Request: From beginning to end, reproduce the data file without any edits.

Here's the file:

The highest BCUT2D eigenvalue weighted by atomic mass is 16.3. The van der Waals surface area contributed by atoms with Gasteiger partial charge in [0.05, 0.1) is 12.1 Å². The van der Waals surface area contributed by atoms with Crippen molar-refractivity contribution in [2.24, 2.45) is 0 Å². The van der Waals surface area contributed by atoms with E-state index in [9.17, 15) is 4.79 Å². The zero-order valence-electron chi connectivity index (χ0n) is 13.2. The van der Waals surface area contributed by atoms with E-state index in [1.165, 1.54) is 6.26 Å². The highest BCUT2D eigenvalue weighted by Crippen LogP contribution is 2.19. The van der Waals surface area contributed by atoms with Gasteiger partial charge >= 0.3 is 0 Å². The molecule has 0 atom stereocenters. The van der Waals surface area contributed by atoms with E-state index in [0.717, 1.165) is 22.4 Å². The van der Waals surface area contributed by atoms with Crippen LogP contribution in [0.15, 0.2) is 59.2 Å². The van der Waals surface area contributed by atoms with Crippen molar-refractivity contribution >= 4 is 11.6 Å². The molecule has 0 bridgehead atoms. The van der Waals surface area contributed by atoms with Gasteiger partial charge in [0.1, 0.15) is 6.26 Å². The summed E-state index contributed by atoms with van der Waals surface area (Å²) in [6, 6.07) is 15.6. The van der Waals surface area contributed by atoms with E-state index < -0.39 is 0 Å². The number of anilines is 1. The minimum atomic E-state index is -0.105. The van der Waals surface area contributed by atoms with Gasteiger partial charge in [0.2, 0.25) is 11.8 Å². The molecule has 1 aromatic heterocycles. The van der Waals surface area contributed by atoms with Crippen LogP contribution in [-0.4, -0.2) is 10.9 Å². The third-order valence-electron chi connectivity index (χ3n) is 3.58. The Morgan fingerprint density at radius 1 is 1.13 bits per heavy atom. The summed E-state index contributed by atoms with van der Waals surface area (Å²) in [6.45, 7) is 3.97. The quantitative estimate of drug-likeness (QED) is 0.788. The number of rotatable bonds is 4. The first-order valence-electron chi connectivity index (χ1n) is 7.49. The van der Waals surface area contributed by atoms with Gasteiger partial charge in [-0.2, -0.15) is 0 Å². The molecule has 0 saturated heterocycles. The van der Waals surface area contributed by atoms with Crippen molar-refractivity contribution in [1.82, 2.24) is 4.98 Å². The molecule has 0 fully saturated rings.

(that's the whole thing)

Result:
The highest BCUT2D eigenvalue weighted by atomic mass is 16.3. The van der Waals surface area contributed by atoms with Gasteiger partial charge in [0.05, 0.1) is 12.1 Å². The van der Waals surface area contributed by atoms with Crippen molar-refractivity contribution in [2.24, 2.45) is 0 Å². The van der Waals surface area contributed by atoms with E-state index in [9.17, 15) is 4.79 Å². The zero-order valence-electron chi connectivity index (χ0n) is 13.2. The van der Waals surface area contributed by atoms with E-state index in [1.165, 1.54) is 6.26 Å². The highest BCUT2D eigenvalue weighted by Crippen LogP contribution is 2.19. The van der Waals surface area contributed by atoms with Gasteiger partial charge >= 0.3 is 0 Å². The molecule has 0 atom stereocenters. The van der Waals surface area contributed by atoms with E-state index in [0.717, 1.165) is 22.4 Å². The van der Waals surface area contributed by atoms with Crippen LogP contribution in [0.15, 0.2) is 59.2 Å². The van der Waals surface area contributed by atoms with Crippen molar-refractivity contribution >= 4 is 11.6 Å². The molecule has 0 bridgehead atoms. The van der Waals surface area contributed by atoms with Gasteiger partial charge in [0.1, 0.15) is 6.26 Å². The summed E-state index contributed by atoms with van der Waals surface area (Å²) in [6, 6.07) is 15.6. The van der Waals surface area contributed by atoms with E-state index < -0.39 is 0 Å². The number of anilines is 1. The minimum atomic E-state index is -0.105. The van der Waals surface area contributed by atoms with Gasteiger partial charge in [0.2, 0.25) is 11.8 Å². The molecule has 1 aromatic heterocycles. The van der Waals surface area contributed by atoms with Crippen LogP contribution in [-0.4, -0.2) is 10.9 Å². The third-order valence-electron chi connectivity index (χ3n) is 3.58. The Morgan fingerprint density at radius 1 is 1.13 bits per heavy atom. The summed E-state index contributed by atoms with van der Waals surface area (Å²) in [6.45, 7) is 3.97. The quantitative estimate of drug-likeness (QED) is 0.788. The number of rotatable bonds is 4. The first-order valence-electron chi connectivity index (χ1n) is 7.49. The van der Waals surface area contributed by atoms with Gasteiger partial charge in [-0.2, -0.15) is 0 Å². The molecule has 0 saturated heterocycles. The van der Waals surface area contributed by atoms with Crippen molar-refractivity contribution in [1.82, 2.24) is 4.98 Å². The molecule has 0 fully saturated rings.